In May, the theme seemed to be the return of scandals past. On the one hand, the "Windows scam" has apparently returned, in which an alleged computer expert calls an unsuspecting consumer, touting expensive service contracts that will supposedly remove alleged malware from their systems. The Jacksonville Journal-Courier explained the scam in detail in a May 13 column, but numerous other newspaper and television reporters also picked up the trail in their communities.
Even more disheartening was the news that the "expiring warranty scam" has returned, despite the best efforts of consumer watchdogs and state attorneys general to eradicate this menace. The Idaho Statesman reported that an outfit called the Vehicle Administration Center was mailing out notices that the recipient's factory auto warranty was about to expire, and should be replaced with a purchased vehicle service contract.
In June, the Milwaukee Journal Sentinel reported that the "VSC Department" and another company doing business as the "Motor Vehicle Division" were sending out expiring warranty mailings in Wisconsin. And in October, the Kent County News reported that the Motor Vehicle Division was sending out expiring warranty letters to consumers in Maryland.
An enterprising reporter named Gitte Laasby tracked down the real home of the Motor Vehicle Division in the suburbs of St. Louis, which was also the home base of much of the previous generation of expiring warranty scammers. And she also found out that the company's real name was the Advanced Vehicle Protection Center, and that it was domiciled in Bridgeton MO, smack in the middle of what the Better Business Bureau once called " the Silicon Valley of the VSC industry" in a scathing 2011 report about the previous scandal.
But as the year ended, the regulators have yet to awake from their slumber, and both the phone calls and the postcards continue. Meanwhile, the St. Louis Post-Dispatch, which did such an excellent job reporting on the previous scandal, remained largely silent about its apparent return. It did, however, report in July that the financial news network CNBC was planning to do an episode of its "American Greed" series about U.S. Fidelis, the local company whose founders went to jail in 2012 for extended warranty fraud.
In June, a very international theme emerged among some seemingly separate announcements related to mobile phone insurance and product warranties. As Nokia Corp. and its service partners had found in a previous generation, warranty work for mobile phones can take a manufacturer into some pretty uncharted territories.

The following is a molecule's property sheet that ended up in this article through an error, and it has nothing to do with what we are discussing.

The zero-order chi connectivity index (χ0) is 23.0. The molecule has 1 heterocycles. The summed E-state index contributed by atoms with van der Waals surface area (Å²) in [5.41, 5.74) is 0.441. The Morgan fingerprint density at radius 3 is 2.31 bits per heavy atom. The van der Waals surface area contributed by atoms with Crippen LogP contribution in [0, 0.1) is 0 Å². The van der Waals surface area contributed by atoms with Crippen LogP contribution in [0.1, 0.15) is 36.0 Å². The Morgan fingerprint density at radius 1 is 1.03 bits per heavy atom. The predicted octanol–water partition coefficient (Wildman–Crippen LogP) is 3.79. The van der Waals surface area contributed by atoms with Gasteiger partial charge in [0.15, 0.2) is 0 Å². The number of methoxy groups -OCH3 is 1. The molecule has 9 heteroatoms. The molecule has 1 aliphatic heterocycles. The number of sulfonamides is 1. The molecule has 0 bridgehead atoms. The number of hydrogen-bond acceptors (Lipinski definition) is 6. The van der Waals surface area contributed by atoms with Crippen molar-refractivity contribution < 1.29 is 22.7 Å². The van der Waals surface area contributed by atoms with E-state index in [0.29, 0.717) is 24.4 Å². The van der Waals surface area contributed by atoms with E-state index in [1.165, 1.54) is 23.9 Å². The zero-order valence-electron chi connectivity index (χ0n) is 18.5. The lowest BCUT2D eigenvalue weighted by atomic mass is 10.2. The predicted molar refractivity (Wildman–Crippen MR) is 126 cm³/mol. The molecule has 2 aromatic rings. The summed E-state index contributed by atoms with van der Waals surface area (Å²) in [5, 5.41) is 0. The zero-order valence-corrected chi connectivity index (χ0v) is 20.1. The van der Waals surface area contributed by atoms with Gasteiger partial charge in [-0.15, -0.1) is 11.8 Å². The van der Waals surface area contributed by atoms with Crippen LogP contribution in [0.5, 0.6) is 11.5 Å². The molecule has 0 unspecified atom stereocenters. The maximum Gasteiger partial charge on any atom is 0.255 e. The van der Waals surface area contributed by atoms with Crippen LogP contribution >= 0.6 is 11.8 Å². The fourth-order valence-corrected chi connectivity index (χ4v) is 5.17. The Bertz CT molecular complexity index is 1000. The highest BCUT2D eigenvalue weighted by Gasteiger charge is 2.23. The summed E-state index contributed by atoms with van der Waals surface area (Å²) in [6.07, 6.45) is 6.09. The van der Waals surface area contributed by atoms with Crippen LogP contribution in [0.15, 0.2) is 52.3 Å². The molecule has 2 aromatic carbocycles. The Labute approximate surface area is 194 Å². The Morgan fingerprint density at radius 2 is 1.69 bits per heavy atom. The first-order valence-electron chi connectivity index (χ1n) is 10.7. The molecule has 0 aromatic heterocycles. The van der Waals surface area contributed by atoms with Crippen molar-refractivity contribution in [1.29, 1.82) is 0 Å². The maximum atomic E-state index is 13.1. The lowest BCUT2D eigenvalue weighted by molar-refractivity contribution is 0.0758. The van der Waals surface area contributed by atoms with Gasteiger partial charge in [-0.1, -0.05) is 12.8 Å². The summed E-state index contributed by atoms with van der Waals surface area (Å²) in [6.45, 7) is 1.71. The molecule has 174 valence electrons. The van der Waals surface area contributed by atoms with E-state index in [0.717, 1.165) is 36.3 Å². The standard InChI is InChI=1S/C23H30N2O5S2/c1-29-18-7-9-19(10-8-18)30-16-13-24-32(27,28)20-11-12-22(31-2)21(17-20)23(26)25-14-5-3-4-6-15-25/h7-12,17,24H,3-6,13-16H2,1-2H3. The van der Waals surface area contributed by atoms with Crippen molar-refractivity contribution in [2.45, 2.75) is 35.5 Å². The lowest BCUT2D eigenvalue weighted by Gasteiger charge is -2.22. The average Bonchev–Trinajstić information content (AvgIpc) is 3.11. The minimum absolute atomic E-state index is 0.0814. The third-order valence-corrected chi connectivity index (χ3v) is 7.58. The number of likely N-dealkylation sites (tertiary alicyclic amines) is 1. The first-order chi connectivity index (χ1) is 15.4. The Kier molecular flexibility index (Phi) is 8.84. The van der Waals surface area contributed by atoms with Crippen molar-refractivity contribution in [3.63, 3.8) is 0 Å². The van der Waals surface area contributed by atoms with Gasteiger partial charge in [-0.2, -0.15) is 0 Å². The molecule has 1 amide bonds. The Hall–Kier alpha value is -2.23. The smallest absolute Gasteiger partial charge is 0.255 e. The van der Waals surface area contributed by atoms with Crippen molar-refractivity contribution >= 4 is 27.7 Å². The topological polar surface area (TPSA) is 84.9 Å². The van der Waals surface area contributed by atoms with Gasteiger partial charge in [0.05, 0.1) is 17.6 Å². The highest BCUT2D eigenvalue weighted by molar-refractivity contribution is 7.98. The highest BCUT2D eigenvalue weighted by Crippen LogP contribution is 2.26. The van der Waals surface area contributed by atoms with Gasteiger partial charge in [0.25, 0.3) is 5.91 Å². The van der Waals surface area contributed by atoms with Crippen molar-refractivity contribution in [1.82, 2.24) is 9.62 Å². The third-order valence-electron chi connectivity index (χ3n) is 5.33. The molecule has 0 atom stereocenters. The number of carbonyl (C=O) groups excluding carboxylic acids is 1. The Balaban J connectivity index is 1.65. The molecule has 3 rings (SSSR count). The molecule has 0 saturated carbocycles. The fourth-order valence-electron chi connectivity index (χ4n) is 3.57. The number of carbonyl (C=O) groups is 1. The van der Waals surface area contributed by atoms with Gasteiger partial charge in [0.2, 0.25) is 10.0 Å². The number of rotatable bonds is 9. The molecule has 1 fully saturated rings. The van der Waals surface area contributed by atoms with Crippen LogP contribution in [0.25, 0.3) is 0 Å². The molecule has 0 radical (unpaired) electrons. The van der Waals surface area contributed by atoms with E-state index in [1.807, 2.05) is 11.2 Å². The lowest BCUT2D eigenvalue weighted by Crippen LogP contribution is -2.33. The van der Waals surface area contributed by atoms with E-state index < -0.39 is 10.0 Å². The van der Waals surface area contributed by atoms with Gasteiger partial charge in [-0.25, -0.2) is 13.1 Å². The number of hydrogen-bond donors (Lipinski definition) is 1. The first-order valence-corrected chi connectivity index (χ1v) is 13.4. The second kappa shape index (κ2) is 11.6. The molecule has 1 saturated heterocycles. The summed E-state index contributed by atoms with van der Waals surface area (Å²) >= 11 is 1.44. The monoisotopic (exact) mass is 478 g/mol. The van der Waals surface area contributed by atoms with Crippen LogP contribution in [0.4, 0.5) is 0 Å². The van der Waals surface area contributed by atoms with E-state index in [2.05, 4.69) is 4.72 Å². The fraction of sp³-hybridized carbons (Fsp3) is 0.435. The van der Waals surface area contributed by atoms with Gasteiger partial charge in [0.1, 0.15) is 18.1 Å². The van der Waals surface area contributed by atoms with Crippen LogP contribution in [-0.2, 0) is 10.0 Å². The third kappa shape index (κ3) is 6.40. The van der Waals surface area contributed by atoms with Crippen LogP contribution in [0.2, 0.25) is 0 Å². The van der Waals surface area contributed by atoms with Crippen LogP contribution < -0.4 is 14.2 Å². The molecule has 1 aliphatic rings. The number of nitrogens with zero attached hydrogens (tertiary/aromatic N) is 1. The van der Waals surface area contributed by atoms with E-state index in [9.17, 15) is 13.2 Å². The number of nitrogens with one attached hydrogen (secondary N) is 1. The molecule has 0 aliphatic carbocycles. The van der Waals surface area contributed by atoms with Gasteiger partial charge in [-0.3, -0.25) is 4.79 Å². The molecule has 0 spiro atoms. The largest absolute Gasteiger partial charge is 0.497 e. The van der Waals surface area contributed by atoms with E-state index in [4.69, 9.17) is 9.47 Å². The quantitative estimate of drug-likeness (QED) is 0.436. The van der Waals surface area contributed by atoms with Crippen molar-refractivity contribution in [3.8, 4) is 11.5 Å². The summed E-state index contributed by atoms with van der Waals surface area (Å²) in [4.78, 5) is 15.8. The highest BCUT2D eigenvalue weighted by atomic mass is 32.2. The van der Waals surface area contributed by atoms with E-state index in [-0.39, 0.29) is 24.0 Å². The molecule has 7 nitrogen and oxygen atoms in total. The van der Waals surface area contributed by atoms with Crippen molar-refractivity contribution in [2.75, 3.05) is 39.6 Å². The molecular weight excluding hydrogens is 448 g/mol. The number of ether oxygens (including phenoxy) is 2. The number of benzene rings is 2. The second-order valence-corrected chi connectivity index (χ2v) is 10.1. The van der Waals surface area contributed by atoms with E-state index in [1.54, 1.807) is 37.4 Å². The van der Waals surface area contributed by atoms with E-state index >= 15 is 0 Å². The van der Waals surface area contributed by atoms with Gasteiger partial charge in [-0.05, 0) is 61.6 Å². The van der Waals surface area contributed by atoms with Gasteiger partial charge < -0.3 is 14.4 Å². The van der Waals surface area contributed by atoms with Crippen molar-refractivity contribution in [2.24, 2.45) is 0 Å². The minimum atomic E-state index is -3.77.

For instance, on June 19, Samsung announced a premium warranty in Nigeria for Galaxy S5 users. That same day, Tara Bunch, Apple's vice president of AppleCare and technical support initiatives, talked about expanding the service contract program beyond the initial 14 countries it served. However, in that article, she also noted that "expanding AppleCare+ to additional countries is a tall task due to the inconsistent insurance and government-related legal processes across the globe."
Nevertheless, in July, AppleCare+ was announced for Mexico and Sweden, and in September it was announced for Australia. And in an attempt to broaden the appeal and reach of AppleCare service contracts from just consumers and small businesses to also include large enterprises, Apple and IBM jointly announced a new partnership in July.
Competitors also broadened their geographies during 2014. Samsung launched accidental damage from handling coverage in South Africa. Dell began selling service contracts over the web in India. And the Warranty Group formed a joint venture in India with the TVS Group.
Throughout 2014, but especially in July, we saw some examples of what Apple's Tara Bunch warned us about. On July 6, China Central Television (CCTV) declared that the iPhone was a "national security concern," because it could track the movements of its owner. In 2013, the same TV network said that Apple discriminated against Chinese consumers with its warranty policies, a practice that Apple's CEO promptly apologized for doing.
In March 2014, Nikon Corp. halted sales of the D600 digital camera in China after a CCTV report said a product defect caused black spots to appear in photographs. The company had previously blamed the spots on dust and smog, but it quickly agreed to take the camera off the shelves and to extend warranty coverage for units already sold.
And then in March 2013, the same network accused Volkswagen of selling cars with faulty gearboxes in China. When the network sent a crew to the automaker's offices, Volkswagen Group China VP Catherine Peng promptly apologized on camera. But later, when accusations of bent axles were hurled against the VW Sagitar sedan, company president and CEO Jochem Heizmann said the Sagitar is a safe car with a safe axle.
July was also the month that U.S. regulators finally went after some of the home warranty scams that have been plaguing that sector of the service contract industry. One scam uses seemingly contradictory sections of the contract's terms and conditions to help it deny almost all claims. One section of the Ts & Cs states that all appliances must be inspected and/or cleaned either annually or every six months, and records must be kept in writing. Another section states that nobody but the home warranty company's authorized staff may perform work on the appliances.